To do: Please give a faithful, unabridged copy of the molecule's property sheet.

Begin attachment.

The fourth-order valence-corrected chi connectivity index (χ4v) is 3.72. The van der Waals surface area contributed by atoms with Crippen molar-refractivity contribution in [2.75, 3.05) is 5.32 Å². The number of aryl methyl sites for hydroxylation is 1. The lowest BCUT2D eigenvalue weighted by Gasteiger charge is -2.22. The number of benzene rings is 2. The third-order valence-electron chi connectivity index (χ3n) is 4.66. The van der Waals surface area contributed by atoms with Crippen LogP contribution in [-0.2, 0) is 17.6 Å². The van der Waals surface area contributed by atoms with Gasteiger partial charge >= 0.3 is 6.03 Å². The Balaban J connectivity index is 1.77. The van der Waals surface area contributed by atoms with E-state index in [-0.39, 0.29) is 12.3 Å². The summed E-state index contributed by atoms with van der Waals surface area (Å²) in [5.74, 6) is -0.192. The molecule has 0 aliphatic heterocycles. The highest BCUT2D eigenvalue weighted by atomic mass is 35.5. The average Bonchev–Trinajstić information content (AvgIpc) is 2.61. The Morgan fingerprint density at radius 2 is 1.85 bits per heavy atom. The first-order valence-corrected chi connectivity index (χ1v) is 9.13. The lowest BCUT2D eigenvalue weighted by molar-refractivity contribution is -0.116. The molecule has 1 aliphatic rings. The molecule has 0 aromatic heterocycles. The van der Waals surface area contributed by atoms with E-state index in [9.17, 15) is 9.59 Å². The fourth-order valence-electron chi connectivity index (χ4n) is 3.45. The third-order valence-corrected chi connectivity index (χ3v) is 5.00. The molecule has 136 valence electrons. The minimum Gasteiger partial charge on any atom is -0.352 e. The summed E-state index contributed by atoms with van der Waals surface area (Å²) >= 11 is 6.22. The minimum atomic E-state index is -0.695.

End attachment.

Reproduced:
The fourth-order valence-corrected chi connectivity index (χ4v) is 3.72. The van der Waals surface area contributed by atoms with Crippen molar-refractivity contribution in [2.75, 3.05) is 5.32 Å². The number of aryl methyl sites for hydroxylation is 1. The lowest BCUT2D eigenvalue weighted by Gasteiger charge is -2.22. The number of benzene rings is 2. The third-order valence-electron chi connectivity index (χ3n) is 4.66. The van der Waals surface area contributed by atoms with Crippen LogP contribution in [-0.2, 0) is 17.6 Å². The van der Waals surface area contributed by atoms with Gasteiger partial charge >= 0.3 is 6.03 Å². The Balaban J connectivity index is 1.77. The van der Waals surface area contributed by atoms with E-state index in [-0.39, 0.29) is 12.3 Å². The summed E-state index contributed by atoms with van der Waals surface area (Å²) in [5.74, 6) is -0.192. The molecule has 0 aliphatic heterocycles. The highest BCUT2D eigenvalue weighted by atomic mass is 35.5. The average Bonchev–Trinajstić information content (AvgIpc) is 2.61. The Morgan fingerprint density at radius 2 is 1.85 bits per heavy atom. The first-order valence-corrected chi connectivity index (χ1v) is 9.13. The lowest BCUT2D eigenvalue weighted by molar-refractivity contribution is -0.116. The molecule has 1 aliphatic rings. The molecule has 0 aromatic heterocycles. The van der Waals surface area contributed by atoms with E-state index in [9.17, 15) is 9.59 Å². The fourth-order valence-electron chi connectivity index (χ4n) is 3.45. The third-order valence-corrected chi connectivity index (χ3v) is 5.00. The molecule has 136 valence electrons. The minimum Gasteiger partial charge on any atom is -0.352 e. The summed E-state index contributed by atoms with van der Waals surface area (Å²) >= 11 is 6.22. The minimum atomic E-state index is -0.695.